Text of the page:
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Government / Local politics

Did having an elected mayor benefit Bristol?

It’s been a slow start, but in England devolution is finally taking off. Manchester recently became a source of envy for Britain’s many other “second cities”, after chancellor George Osborne announced he would grant the extended metropolitan region greater control over housing, transport and even health – all under the thumb of a democratically-elected mayor.

It’s a move which has been welcomed by many, not least because it helps bridge the ever-widening gulf between London and the rest of the UK. Scarcely a single other country in the Western world concentrates its power, wealth and culture so heavily in its capital. But critics argue that a mayoral system is a poor solution to this rising disparity; many fear it could lead to over-centralisation of power within those cities.

So do mayors actually help? In the UK, the honest answer is that we don’t really know. In 2012 Bristol became the one of the first handful of British cities outside of London to vote for a mayor, electing independent candidate George Ferguson to the new role. 

Now, researchers from Bristol’s two universities have analysed the new mayor’s impact on how the city is governed, and the findings are pretty revealing.

Before Ferguson came to power, less than a quarter of Bristolians felt the city had visible leadership. But by 2014, this had jumped to 69 per cent; among leaders from businesses and communities it leapt up to 97 per cent.

“It is entirely beyond doubt that the mayoral model of governance increases the visibility of city leadership,” said co-author David Sweeting of the University of Bristol. “After the introduction of mayoral governance, 54 per cent of citizens agreed that a directly elected mayor had improved the leadership of the city.”

The feedback from civic leaders was even more positive: 76 per cent of them felt leadership had improved under the new system.

The key stats from the research.

Part of this success has to be credited to the mayor himself. Best known for his eccentric red trousers, Ferguson has successfully styled himself as the ideal mayor for his eclectic city: independent from Westminster and the murky world of party politics; only wanting the best for Bristol.

His grand ambitions for the city have generated huge attention, both nationally and abroad. During his two-and-a-half year tenure, Ferguson has been hailed as Britain’s “most well-travelled” mayor, raising Bristol’s profile and helping it join the 100 Resilient Cities network and becoming European Green Capital 2015. Within the UK, Bristol has enjoyed unprecedented access to senior government figures – including multiple meetings with the Prime Minister.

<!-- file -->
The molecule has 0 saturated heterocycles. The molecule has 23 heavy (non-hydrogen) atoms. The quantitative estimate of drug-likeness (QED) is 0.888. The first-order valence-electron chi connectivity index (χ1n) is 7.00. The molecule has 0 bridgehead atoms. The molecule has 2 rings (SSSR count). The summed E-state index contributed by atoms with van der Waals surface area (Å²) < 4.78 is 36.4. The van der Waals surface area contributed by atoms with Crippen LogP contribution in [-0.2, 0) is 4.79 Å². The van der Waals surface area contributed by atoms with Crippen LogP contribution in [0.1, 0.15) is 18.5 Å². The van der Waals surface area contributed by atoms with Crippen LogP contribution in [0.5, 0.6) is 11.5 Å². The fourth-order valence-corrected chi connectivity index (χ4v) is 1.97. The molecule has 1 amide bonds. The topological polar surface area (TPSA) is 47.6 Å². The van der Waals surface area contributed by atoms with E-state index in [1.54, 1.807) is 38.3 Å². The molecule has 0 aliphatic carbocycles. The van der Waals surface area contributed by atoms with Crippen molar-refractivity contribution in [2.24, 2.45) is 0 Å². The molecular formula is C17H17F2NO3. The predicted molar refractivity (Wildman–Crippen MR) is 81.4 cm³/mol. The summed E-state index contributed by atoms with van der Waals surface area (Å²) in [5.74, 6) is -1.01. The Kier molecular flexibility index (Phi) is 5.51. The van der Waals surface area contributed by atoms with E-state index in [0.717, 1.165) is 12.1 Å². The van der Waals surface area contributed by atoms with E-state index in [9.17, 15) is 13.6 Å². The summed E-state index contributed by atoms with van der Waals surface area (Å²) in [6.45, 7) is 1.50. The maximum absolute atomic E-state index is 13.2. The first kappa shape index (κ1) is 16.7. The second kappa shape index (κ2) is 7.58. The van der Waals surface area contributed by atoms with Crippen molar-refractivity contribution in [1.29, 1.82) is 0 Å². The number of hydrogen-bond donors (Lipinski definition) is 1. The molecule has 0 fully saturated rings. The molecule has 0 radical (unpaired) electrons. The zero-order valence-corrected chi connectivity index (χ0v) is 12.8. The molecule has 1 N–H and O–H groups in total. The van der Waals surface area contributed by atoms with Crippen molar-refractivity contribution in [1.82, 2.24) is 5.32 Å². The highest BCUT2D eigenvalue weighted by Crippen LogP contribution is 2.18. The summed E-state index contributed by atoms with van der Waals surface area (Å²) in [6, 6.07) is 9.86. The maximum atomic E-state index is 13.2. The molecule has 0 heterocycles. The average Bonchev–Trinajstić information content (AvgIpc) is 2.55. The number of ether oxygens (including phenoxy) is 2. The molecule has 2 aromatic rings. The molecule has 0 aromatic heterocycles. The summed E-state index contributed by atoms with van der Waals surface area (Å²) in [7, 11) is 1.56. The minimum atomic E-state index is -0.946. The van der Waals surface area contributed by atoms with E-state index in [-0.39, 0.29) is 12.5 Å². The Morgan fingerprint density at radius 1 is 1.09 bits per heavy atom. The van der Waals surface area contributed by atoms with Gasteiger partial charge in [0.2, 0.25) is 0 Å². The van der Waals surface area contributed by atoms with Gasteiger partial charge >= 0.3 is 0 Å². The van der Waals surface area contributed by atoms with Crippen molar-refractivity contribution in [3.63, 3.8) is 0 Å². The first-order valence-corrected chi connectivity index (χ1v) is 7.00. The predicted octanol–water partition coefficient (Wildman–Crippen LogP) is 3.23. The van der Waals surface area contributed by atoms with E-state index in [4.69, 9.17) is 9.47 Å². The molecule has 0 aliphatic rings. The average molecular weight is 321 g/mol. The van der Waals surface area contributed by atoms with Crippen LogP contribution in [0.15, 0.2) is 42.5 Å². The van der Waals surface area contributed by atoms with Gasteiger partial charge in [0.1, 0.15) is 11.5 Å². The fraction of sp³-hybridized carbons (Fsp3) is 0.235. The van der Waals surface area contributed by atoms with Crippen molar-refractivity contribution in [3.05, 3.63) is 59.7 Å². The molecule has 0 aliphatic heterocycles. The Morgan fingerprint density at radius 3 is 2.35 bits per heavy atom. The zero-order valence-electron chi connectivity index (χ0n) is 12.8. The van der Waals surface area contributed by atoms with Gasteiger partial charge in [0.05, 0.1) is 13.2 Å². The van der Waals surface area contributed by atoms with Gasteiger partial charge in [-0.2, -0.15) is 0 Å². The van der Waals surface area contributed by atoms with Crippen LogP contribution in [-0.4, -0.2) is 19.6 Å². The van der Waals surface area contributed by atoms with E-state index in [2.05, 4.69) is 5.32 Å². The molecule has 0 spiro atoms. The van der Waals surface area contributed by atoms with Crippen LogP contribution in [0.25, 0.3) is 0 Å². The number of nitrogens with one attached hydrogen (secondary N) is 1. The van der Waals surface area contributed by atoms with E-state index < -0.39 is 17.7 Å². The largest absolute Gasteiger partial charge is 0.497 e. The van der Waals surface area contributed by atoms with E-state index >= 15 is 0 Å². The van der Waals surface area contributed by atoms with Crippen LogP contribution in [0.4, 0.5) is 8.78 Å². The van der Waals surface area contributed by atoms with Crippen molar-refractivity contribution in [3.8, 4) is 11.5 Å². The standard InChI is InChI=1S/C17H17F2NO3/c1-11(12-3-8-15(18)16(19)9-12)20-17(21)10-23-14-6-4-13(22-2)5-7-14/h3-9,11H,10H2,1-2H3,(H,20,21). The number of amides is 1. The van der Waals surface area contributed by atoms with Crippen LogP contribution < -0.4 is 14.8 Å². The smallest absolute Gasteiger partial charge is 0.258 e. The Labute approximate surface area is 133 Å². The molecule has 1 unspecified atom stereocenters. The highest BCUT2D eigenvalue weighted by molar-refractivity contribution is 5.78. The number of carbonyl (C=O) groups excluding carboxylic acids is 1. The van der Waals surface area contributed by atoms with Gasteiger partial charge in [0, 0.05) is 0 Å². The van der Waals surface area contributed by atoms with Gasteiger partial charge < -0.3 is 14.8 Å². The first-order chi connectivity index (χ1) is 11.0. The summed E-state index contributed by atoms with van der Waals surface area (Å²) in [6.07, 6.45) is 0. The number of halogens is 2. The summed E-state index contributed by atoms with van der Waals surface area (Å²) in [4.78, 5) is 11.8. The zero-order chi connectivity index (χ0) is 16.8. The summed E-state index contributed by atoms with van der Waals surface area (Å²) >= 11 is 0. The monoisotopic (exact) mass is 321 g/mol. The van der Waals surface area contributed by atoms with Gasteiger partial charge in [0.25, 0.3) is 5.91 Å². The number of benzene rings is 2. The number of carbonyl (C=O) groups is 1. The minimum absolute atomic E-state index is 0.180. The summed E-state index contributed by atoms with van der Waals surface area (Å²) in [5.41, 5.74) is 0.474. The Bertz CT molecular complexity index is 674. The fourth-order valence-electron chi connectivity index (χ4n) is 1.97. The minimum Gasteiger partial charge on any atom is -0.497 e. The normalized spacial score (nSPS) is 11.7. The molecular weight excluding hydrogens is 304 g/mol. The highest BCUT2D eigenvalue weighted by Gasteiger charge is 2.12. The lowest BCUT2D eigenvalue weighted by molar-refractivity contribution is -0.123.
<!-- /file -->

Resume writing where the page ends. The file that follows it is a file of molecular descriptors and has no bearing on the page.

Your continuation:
But while the clear, accountable leadership has contributed to Bristol’s newfound fame, many residents feel it masks deeper problems; locals still have shockingly little confidence in the council’s decision-making.

“Only 3 per cent of councillors think that the introduction of the mayoral system has improved public confidence in decision-making in the city,” said Sweeting. “Citizens do notice a marginal improvement in trust, but it remains low – up to 23 per cent from 19 per cent.”

The tension between the mayor’s office and his councillors has been made clear in the report. Only 19 per cent of councillors now feel they can get involved in important decision-making – compared with 61 per cent before Ferguson came to power. In contrast to community and business leaders, many councillors feel power has been overly centralised in the mayor’s hands.

All this takes some of the shine away from Bristol’s newfound status – and from mayors in general.

“While many feel that the clarity of decision-making has improved,” said co-author Robin Hambleton, “evidence around timeliness of, trust in, and confidence in decision-making do not offer much encouragement for those who advocate the virtues of mayoral governance.”

Perhaps mayors aren’t the silver bullet in Britain’s attempts to devolve power. But the authors advise that, with a bit of tweaking, the mayoral system can still be made workable:

“Bristol and other mayoral cities can reduce the centralisation inherent in the system by devolving more decision-making power to councillors and involving neighbourhoods within the city more fully in decision-making processes.”

Britain’s mayors are only just getting their hands on power – but if they’re to use it well, we may need to force them to pass some of it on again.
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